Seven Brides for Seven Brothers

Book by Lawrence Kasha and David S. Landy. Music by Gene de Paul - Lyrics by Johnny Mercer
Lyceum Theatre, Sheffield, and touring

Production photo

A lengthy programme note emphasises the importance of Dance in the presentation of this magnificent Song and Dance spectacular. Steven Houghton as Adam Pontipee and Susan McFadden as Milly lead a team of dancers, who also sing their way through great numbers, many from the earlier versions of this long-running story, but with added songs in the later versons.

Set in mid-19th century Oregon, it focuses on a family of seven brothers who need a woman to care for their household living. Eldest brother Adam (the others running alphabetically to G) decides that marriage is the way for him to solve their problem so off he goes to the town, braving the passage through Echo Valley, and weds Milly whom he brings back to the farmhouse. He omits to mention the remaining six brothers awaiting her attention. It is not difficult to work out what might happen - and does, resulting in the brothers, together with the six new girls they have 'encouraged' to return with them to the farm, being trapped there for the winter as Echo valley fills up with the mightiest avalanche they have seen.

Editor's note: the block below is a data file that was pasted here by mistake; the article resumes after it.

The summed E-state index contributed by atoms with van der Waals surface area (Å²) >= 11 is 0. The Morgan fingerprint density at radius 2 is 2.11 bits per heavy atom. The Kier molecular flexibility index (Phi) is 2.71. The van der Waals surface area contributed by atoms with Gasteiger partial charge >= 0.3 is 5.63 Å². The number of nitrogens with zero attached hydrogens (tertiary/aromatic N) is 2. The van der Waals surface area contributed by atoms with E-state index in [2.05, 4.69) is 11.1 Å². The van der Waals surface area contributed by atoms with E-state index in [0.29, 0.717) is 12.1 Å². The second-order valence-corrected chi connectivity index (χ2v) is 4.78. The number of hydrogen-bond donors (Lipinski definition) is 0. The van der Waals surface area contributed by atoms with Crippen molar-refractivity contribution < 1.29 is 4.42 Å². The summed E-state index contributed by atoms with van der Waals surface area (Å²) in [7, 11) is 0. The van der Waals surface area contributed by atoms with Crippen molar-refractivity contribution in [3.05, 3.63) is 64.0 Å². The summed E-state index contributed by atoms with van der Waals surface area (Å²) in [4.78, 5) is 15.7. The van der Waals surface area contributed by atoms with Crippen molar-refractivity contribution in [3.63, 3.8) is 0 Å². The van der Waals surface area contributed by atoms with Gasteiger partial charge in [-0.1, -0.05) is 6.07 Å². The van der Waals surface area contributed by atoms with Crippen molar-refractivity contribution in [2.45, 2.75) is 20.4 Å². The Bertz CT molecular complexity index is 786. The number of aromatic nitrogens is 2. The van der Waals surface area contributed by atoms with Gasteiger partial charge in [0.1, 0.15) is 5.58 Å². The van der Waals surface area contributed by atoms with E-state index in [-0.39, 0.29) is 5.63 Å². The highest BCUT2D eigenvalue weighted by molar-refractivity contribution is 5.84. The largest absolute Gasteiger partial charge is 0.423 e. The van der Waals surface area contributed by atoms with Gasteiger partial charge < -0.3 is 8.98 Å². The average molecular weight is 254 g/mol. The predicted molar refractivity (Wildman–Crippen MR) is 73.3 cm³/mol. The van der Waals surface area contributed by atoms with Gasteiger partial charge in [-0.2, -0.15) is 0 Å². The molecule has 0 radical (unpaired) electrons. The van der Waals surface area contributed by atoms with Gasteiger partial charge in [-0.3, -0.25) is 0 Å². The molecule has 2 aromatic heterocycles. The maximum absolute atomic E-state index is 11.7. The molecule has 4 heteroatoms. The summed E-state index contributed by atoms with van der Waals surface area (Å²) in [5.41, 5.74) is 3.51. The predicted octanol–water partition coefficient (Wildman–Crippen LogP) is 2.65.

It is not the story which holds the attention, but the wonderful organised song and dance routines, filling the stage on every occasion with complicated interactions between the three sevens - the brothers, the girls, and the men who have been deprived of their former potential wives. Words are not the right tools to establish the complex interactions, with athletic dancing, portrayed, one gathers, by athletes who can dance and sing rather than actors who are athletic.

The evening is a vivid display, enhanced by the music of Gareth Williams directing the orchestra, and a note that "Baby Crying" was performed by Emily Williams, possibly some relation.

Reviewer: Philip Seager

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